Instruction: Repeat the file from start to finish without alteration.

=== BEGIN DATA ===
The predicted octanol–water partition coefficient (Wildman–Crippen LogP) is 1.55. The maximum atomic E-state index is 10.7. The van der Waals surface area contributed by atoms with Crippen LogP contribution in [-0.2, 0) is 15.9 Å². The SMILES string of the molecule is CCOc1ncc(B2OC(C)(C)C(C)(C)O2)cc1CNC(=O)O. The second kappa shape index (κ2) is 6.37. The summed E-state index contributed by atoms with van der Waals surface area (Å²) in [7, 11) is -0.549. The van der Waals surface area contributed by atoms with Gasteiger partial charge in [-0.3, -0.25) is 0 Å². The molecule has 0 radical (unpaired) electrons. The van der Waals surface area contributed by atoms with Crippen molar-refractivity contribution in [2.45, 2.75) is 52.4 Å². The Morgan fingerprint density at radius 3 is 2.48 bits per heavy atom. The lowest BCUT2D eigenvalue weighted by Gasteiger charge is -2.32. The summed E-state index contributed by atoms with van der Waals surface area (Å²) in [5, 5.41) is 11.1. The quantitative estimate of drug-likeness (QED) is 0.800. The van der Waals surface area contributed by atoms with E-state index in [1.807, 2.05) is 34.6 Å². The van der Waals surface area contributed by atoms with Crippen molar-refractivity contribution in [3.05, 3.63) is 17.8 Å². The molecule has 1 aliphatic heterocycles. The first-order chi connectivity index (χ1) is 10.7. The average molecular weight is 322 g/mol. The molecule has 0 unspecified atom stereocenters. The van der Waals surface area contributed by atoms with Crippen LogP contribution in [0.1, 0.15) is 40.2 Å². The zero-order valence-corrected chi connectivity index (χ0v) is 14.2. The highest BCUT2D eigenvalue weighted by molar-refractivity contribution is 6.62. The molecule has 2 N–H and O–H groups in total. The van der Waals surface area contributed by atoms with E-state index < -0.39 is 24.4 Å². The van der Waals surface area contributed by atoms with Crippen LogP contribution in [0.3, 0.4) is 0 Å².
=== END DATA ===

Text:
The predicted octanol–water partition coefficient (Wildman–Crippen LogP) is 1.55. The maximum atomic E-state index is 10.7. The van der Waals surface area contributed by atoms with Crippen LogP contribution in [-0.2, 0) is 15.9 Å². The SMILES string of the molecule is CCOc1ncc(B2OC(C)(C)C(C)(C)O2)cc1CNC(=O)O. The second kappa shape index (κ2) is 6.37. The summed E-state index contributed by atoms with van der Waals surface area (Å²) in [7, 11) is -0.549. The van der Waals surface area contributed by atoms with Gasteiger partial charge in [-0.3, -0.25) is 0 Å². The molecule has 0 radical (unpaired) electrons. The van der Waals surface area contributed by atoms with Crippen molar-refractivity contribution in [2.45, 2.75) is 52.4 Å². The Morgan fingerprint density at radius 3 is 2.48 bits per heavy atom. The lowest BCUT2D eigenvalue weighted by Gasteiger charge is -2.32. The summed E-state index contributed by atoms with van der Waals surface area (Å²) in [5, 5.41) is 11.1. The quantitative estimate of drug-likeness (QED) is 0.800. The van der Waals surface area contributed by atoms with E-state index in [1.807, 2.05) is 34.6 Å². The van der Waals surface area contributed by atoms with Crippen molar-refractivity contribution in [3.05, 3.63) is 17.8 Å². The molecule has 1 aliphatic heterocycles. The first-order chi connectivity index (χ1) is 10.7. The average molecular weight is 322 g/mol. The molecule has 0 unspecified atom stereocenters. The van der Waals surface area contributed by atoms with Crippen LogP contribution in [0.1, 0.15) is 40.2 Å². The zero-order valence-corrected chi connectivity index (χ0v) is 14.2. The highest BCUT2D eigenvalue weighted by molar-refractivity contribution is 6.62. The molecule has 2 N–H and O–H groups in total. The van der Waals surface area contributed by atoms with E-state index < -0.39 is 24.4 Å². The van der Waals surface area contributed by atoms with Crippen LogP contribution in [0.3, 0.4) is 0 Å².